Rheological Abnormalities in Human Erythrocytes Subjected to Oxidative Inflammation

Toru Maruyama, Michinari Hieda, Shiro Mawatari, Takehiko Fujino

Research output: Contribution to journalReview articlepeer-review

11 Citations (Scopus)


Erythrocytes are oxygen carriers and exposed to redox cycle in oxygenation and deoxygenation of hemoglobin. This indicates that circulating erythrocytes are vulnerable to the oxidative injury occurring under the imbalance of redox homeostasis. In this review article, two topics are presented concerning the human erythrocytes exposed to the oxidative inflammation including septic and sterile conditions. First, we demonstrate rheological derangement of erythrocytes subjected to acute oxidative injury caused by exogenous generators of reactive oxygen species (ROS). Erythrocyte filterability as whole-cell deformability has been estimated by the gravity-based nickel mesh filtration technique in our laboratory and was dramatically impaired in a time-dependent manner after starting exposure to the ROS generators, that is associated with concurrent progression of membrane protein degradation, phospholipid peroxidation, erythrocyte swelling, methemoglobin formation, and oxidative hemolysis. Second, we introduce an impairment of erythrocyte filterability confirmed quantitatively in diabetes mellitus and hypertension of animal models and patients under treatment. Among the cell geometry, internal viscosity, and membrane property as the three major determinants of erythrocyte deformability, erythrocyte membrane alteration is supposed to be the primary cause of this impairment in these lifestyle-related diseases associated with persistent oxidative inflammation. Excessive ROS trigger the inflammatory responses and reduce the erythrocyte membrane fluidity. Oxidative inflammation increasing erythrocyte membrane rigidity underlies the impaired systemic microcirculation, which is observed in diabetic and/or hypertensive patients. On the other hand, elevated internal viscosity caused by sickle hemoglobin polymerization is a primary cause of impaired erythrocyte filterability in sickle cell disease (SCD). However, oxidative inflammation is also involved in the pathophysiology of SCD. The physiologic level of ROS acts as signaling molecules for adaptation to oxidative environment, but the pathological level of ROS induces suicidal erythrocyte death (eryptosis). These findings provide further insight into the ROS-related pathophysiology of many clinical conditions.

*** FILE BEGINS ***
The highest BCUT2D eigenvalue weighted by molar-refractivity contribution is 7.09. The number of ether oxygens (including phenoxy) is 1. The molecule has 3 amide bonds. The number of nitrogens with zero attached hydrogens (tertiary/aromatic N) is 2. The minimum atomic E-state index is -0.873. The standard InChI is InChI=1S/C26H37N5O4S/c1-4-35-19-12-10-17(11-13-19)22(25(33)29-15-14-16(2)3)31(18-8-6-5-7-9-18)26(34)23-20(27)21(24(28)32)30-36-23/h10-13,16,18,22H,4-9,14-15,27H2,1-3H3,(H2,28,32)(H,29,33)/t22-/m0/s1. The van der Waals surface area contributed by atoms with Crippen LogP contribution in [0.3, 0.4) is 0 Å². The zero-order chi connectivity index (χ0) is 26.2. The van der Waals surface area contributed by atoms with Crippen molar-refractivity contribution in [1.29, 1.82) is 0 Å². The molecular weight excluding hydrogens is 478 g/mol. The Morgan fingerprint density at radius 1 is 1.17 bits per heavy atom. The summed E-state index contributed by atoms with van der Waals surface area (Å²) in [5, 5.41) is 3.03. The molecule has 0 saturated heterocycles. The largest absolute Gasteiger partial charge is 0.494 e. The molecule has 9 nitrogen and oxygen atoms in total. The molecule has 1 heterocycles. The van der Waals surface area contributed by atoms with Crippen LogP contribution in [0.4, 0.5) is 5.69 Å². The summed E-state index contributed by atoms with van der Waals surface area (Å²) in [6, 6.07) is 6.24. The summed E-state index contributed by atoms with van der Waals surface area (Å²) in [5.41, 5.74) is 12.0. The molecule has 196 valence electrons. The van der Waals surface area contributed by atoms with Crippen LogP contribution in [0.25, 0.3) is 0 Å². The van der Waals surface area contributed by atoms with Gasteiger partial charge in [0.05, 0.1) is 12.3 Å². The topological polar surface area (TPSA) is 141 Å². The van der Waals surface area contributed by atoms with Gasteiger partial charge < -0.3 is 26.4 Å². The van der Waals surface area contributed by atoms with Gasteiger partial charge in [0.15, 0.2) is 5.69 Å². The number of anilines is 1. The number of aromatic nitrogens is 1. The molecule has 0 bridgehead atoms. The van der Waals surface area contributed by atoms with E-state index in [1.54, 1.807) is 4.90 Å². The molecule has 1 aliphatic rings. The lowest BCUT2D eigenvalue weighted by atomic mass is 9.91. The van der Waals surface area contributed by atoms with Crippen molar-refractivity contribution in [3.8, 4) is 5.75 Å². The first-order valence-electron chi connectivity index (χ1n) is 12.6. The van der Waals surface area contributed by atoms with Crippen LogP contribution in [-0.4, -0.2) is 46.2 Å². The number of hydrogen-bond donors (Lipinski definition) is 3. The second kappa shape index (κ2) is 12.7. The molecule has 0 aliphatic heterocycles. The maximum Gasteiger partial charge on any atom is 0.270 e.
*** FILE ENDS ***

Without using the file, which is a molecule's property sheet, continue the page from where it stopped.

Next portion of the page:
Original languageEnglish
Article number837926
JournalFrontiers in Physiology
Publication statusPublished - Feb 23 2022

All Science Journal Classification (ASJC) codes

  • Physiology
  • Physiology (medical)


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